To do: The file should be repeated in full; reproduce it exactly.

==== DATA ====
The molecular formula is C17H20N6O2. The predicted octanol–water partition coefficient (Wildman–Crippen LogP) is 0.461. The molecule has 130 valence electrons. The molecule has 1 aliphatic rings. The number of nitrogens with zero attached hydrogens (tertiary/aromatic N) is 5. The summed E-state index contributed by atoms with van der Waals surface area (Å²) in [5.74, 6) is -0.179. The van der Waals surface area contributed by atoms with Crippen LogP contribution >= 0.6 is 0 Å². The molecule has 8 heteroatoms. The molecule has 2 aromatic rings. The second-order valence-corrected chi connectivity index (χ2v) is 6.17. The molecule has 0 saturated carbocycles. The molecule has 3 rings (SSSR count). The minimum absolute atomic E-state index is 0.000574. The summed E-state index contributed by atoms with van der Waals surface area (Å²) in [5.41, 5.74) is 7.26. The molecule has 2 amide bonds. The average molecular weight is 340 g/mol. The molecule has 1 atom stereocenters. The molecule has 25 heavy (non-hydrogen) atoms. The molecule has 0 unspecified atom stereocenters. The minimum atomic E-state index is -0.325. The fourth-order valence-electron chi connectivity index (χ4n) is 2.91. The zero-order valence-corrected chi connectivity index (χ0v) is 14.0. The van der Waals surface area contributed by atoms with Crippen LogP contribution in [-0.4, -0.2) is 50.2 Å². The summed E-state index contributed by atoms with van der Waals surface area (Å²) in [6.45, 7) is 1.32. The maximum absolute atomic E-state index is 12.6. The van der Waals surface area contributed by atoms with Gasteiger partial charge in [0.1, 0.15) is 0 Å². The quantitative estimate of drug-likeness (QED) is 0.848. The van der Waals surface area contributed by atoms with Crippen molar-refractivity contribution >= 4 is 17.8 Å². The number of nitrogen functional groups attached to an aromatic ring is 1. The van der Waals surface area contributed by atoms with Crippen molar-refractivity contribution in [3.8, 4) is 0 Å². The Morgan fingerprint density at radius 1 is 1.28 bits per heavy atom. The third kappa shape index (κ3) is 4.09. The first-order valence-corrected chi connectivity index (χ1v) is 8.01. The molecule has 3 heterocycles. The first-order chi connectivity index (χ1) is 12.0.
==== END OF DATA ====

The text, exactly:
The molecular formula is C17H20N6O2. The predicted octanol–water partition coefficient (Wildman–Crippen LogP) is 0.461. The molecule has 130 valence electrons. The molecule has 1 aliphatic rings. The number of nitrogens with zero attached hydrogens (tertiary/aromatic N) is 5. The summed E-state index contributed by atoms with van der Waals surface area (Å²) in [5.74, 6) is -0.179. The van der Waals surface area contributed by atoms with Crippen LogP contribution >= 0.6 is 0 Å². The molecule has 8 heteroatoms. The molecule has 2 aromatic rings. The second-order valence-corrected chi connectivity index (χ2v) is 6.17. The molecule has 0 saturated carbocycles. The molecule has 3 rings (SSSR count). The minimum absolute atomic E-state index is 0.000574. The summed E-state index contributed by atoms with van der Waals surface area (Å²) in [5.41, 5.74) is 7.26. The molecule has 2 amide bonds. The average molecular weight is 340 g/mol. The molecule has 1 atom stereocenters. The molecule has 25 heavy (non-hydrogen) atoms. The molecule has 0 unspecified atom stereocenters. The minimum atomic E-state index is -0.325. The fourth-order valence-electron chi connectivity index (χ4n) is 2.91. The zero-order valence-corrected chi connectivity index (χ0v) is 14.0. The van der Waals surface area contributed by atoms with Crippen LogP contribution in [-0.4, -0.2) is 50.2 Å². The summed E-state index contributed by atoms with van der Waals surface area (Å²) in [6.45, 7) is 1.32. The maximum absolute atomic E-state index is 12.6. The van der Waals surface area contributed by atoms with Gasteiger partial charge in [0.1, 0.15) is 0 Å². The quantitative estimate of drug-likeness (QED) is 0.848. The van der Waals surface area contributed by atoms with Crippen molar-refractivity contribution >= 4 is 17.8 Å². The number of nitrogen functional groups attached to an aromatic ring is 1. The van der Waals surface area contributed by atoms with Crippen molar-refractivity contribution in [3.8, 4) is 0 Å². The Morgan fingerprint density at radius 1 is 1.28 bits per heavy atom. The third kappa shape index (κ3) is 4.09. The first-order valence-corrected chi connectivity index (χ1v) is 8.01. The molecule has 3 heterocycles. The first-order chi connectivity index (χ1) is 12.0.